Saturday, October 17, 2015

A free people under siege

I returned yesterday from a wonderful week in Israel where I participated in the fourth biannual Friedberg Economics Institute seminar (my second) at Neve Illan, just outside of Jerusalem.
My friend and colleague Richard Ebeling asked me the following questions. My answers appear below.  
Since you've been in Israel during part of this new series of violent acts, I was wondering about any thoughts, observations, interpretations you might have of these events.
·         How are Israelis you talked to or saw reacting to this? What do they think (or fear) this may or may not lead to?
·         Do they consider these types of events a never-ending and recurring nightmare,  or is there any  belief (hope) that there is any "light at the end of the tunnel"?
·         Are there any rational, reasonable Palestinians, or is this near unanimous collective madness?
·         Is this making Israelis "hardened" against any deals and compromises with the Palestinians, is there sentiment that negotiations need to be restarted sooner rather than later?
All good questions. My impressions, purely personal, based on my very limited interaction with a small number of people.

Israel is a country under siege without a siege mentality. Soldiers everywhere, but where the civilian ends and the soldier begins is barely discernable. The equivalent of the Pentagon is in downtown Tel Aviv. There is an ongoing conscious effort to try and 'normalize' the life of a soldier as much as is possible. Some people I know in the military wear their uniforms for work only and are critical of the settlements and wary of the threat of Haredi political domination.

As to the stabbings, Israelis try to live their lives unperturbed, watchful but determined. No, they are not at all hardened to the prospect of peace but do not believe in current circumstances that this is a real prospect. Except for the radicals [some of the Haredi and the settler-types] all Israelis desperately want peace. Yes, they see it as a part of a never-ending series of violent strategies to destabilize and ultimately destroy Israel - not a cycle of violence because they do not see these and similar acts as bona fide responses to provocation as suggested routinely in the world media. They are not responses, they are politically orchestrated acts of violence. It would not make any difference if Israel reformed the severity of the checkpoint procedures tomorrow.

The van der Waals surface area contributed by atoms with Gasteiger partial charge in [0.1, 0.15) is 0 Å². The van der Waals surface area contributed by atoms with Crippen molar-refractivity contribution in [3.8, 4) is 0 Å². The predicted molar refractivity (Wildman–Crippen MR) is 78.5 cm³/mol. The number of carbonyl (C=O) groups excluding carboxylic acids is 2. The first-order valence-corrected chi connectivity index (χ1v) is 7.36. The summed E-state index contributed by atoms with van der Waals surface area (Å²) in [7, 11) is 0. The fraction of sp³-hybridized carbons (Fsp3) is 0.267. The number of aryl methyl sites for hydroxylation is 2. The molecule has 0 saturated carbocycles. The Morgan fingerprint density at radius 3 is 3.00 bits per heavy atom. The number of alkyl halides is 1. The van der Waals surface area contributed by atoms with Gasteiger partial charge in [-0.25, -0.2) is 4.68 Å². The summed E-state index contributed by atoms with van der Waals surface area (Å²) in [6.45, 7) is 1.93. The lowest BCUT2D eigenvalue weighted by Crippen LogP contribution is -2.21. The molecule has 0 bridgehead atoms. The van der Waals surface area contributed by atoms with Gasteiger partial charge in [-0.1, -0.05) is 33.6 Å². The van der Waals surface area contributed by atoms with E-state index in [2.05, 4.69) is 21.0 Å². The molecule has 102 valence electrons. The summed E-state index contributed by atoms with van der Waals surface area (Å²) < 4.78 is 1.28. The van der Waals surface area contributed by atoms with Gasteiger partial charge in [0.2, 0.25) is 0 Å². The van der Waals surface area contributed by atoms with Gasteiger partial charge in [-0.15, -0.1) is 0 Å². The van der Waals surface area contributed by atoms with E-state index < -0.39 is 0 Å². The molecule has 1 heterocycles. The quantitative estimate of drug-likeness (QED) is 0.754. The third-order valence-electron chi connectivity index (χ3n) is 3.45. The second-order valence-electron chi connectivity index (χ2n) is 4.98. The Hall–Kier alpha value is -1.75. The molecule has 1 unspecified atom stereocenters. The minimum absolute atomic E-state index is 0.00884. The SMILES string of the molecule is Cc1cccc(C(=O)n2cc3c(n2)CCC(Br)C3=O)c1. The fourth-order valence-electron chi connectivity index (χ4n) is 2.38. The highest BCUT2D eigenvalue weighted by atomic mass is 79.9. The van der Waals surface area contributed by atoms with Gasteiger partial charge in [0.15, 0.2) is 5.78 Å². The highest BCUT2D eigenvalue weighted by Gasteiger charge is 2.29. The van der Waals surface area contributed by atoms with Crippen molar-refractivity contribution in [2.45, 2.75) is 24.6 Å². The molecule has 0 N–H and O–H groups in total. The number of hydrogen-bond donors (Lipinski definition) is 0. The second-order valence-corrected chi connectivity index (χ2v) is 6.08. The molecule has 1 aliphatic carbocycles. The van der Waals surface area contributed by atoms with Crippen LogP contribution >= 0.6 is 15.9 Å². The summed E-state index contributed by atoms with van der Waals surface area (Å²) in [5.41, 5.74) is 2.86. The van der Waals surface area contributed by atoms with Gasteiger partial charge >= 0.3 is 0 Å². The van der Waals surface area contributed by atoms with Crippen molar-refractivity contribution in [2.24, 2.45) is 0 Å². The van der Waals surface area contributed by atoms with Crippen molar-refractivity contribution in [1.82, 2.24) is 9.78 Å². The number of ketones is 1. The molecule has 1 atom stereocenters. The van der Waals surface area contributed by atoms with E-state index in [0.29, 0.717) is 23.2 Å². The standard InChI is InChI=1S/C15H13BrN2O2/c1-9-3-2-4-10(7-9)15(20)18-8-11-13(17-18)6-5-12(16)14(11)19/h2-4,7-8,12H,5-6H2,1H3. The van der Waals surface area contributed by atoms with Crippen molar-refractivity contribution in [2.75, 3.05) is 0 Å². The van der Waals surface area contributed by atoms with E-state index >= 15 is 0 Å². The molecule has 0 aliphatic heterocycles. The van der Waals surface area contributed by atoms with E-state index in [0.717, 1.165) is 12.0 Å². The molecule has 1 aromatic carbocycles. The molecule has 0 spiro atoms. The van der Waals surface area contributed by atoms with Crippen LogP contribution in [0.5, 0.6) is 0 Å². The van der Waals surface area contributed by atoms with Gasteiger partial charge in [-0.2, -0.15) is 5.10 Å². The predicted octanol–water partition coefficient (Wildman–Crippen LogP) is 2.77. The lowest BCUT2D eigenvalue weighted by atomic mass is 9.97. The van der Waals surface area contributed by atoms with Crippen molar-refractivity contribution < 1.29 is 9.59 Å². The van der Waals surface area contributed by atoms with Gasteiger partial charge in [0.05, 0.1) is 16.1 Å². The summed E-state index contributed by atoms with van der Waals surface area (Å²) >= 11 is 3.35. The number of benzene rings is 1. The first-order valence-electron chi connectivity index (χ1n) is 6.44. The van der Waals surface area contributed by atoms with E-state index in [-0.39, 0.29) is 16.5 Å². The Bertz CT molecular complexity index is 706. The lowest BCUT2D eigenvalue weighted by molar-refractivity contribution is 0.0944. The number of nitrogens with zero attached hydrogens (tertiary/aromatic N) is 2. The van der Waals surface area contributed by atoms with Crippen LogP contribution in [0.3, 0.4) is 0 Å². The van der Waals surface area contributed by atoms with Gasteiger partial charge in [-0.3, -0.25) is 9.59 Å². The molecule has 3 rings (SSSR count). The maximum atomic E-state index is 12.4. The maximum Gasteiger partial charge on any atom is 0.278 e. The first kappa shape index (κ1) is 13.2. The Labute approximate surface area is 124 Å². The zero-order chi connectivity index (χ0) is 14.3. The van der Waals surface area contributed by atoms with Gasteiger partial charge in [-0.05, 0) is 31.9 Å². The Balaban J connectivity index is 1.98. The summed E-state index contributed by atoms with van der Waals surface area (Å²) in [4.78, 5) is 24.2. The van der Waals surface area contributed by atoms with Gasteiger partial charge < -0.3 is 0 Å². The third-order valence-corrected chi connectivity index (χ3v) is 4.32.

They don't see it as a nightmare, horrible as it is, because they have seen worse before and Israel day-to-day is a vibrant incredibly free society. Take your pick of multiple, candid talk shows on any subject, vigorous business activity, construction everywhere, highways, night clubs, shopping malls, technology, art, music, literature, sports, …

Definitely there are many reasonable Palestinians. It is surprising there are not more - there are formidable cultural pressures pushing for uniformity. Polls show that most Palestinians and Israeli Arabs want peace to enable them to get on with their lives and build better futures. And there are forces making for internal tensions. For example, Israeli Arabs who live and work in east Jerusalem get four to five times the pay available on the West Bank, so they are secretly not in favor of unification with the West Bank, and they don't want West Bank Arabs coming into east Jerusalem for obvious reasons. Israeli Arabs are fully integrated into the economy, though sadly not into the broader society. And the Arab members of the Knesset are incredibly hostile to Israel – some moreso than others. None of them condemns the current violence. In this they part company with many of their constituents. It is something of a sad mystery as to why Israeli Arabs continue to elect representatives hostile to coexistence while themselves (many of them) hoping for it.

The on-going, endemic biggest problem is the current Palestinian leadership - status quo bias – directly descendant from Yasser Arafat. Any effective deviation is brutally squashed.

I would describe the current mood as a mixture of realism and hope for the unlikely.

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